Robert Reich, for Secretary of Labor in the Clinton Administration, penned an article today "For the rich, the recession is over." He's right.
The various policies put in place during the Fall of 2008 -- TARP, Federal Reserve activity, followed by the Stimulus Package of early 2009 and regulatory burdens of Dodd-Frank have all combined to rescue rich people, but promise to thwart any serious economic recovery. On top all of these misguided policies the Congress passed the "Affordable Care Act" which virtually guarantees no future economic growth for the US.
Absent a real economic recovery, poor folks really don't have a chance. The combination of laws that forbid hiring poor people (minimum wage laws) and laws that make it illegal for banks to loan money to poor folks (Dodd-Frank) and laws that make it virtually impossible to break the union monopoly of many construction jobs (Davis-Bacon, etc.), the deck is stacked against the poor and the middle class. As if this weren't enough, projects that could (eventually) lower gasoline prices and provide an immediate source of job creation (Keystone project as just one example) are blocked and taxpayer money is poured down ratholes of Administration supporters (Solyndra, etc.)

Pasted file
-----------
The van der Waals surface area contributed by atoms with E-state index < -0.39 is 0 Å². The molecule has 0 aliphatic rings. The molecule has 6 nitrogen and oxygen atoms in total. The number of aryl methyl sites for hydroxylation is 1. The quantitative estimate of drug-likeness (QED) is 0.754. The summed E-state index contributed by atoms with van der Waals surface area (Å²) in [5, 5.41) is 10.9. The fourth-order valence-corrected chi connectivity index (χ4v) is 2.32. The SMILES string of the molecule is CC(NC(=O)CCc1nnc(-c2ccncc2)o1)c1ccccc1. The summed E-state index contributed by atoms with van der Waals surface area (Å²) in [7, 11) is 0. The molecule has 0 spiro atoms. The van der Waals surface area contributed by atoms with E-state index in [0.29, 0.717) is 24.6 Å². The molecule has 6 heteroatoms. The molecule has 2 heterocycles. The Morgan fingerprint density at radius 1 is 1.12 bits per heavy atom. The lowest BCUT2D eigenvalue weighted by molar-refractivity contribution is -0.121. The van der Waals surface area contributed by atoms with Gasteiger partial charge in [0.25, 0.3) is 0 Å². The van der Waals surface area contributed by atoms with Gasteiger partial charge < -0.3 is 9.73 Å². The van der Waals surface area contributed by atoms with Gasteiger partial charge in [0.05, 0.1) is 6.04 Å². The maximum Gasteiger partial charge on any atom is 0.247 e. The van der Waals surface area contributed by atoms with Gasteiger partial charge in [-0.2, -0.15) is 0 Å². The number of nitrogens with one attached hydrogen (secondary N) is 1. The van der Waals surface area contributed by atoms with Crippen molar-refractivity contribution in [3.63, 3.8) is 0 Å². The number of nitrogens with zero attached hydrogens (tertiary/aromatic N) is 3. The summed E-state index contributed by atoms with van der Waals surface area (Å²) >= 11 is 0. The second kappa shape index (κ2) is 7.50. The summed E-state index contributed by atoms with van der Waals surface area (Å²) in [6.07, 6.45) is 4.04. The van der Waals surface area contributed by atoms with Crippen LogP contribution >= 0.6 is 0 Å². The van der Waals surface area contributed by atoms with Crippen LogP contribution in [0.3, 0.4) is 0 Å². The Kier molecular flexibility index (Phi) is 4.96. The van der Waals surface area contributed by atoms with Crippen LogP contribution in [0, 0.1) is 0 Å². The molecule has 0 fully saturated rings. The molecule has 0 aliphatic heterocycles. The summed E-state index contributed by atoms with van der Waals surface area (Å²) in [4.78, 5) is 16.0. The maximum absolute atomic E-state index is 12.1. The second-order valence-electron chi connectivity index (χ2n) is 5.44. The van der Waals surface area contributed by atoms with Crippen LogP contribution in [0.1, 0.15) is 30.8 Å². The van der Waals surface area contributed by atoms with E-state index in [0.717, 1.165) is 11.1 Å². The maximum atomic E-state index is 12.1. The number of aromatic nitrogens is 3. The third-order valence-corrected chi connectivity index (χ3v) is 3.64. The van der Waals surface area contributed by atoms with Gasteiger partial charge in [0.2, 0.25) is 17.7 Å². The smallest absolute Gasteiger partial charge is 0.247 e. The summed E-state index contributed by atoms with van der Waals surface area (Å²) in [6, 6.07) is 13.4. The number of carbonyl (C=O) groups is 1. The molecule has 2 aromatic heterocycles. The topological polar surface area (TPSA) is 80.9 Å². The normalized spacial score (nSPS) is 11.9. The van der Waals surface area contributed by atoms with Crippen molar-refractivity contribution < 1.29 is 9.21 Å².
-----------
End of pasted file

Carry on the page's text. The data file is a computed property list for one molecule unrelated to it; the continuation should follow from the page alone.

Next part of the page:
Politicians don't have to get jobs in the private sector, so they can blissfully claim that they are looking out for poor people as they pass laws that prevent the poor from having any real opportunities. The Congress and the Administration have combined to prevent the economy from having a chance of a normal economic rebound. This hurts poor people and middle class people. But, it has little or no effect on rich people.
Thus, Reich's conclusion. "For the rich, the recession is over." For middle class America, things will remain difficult.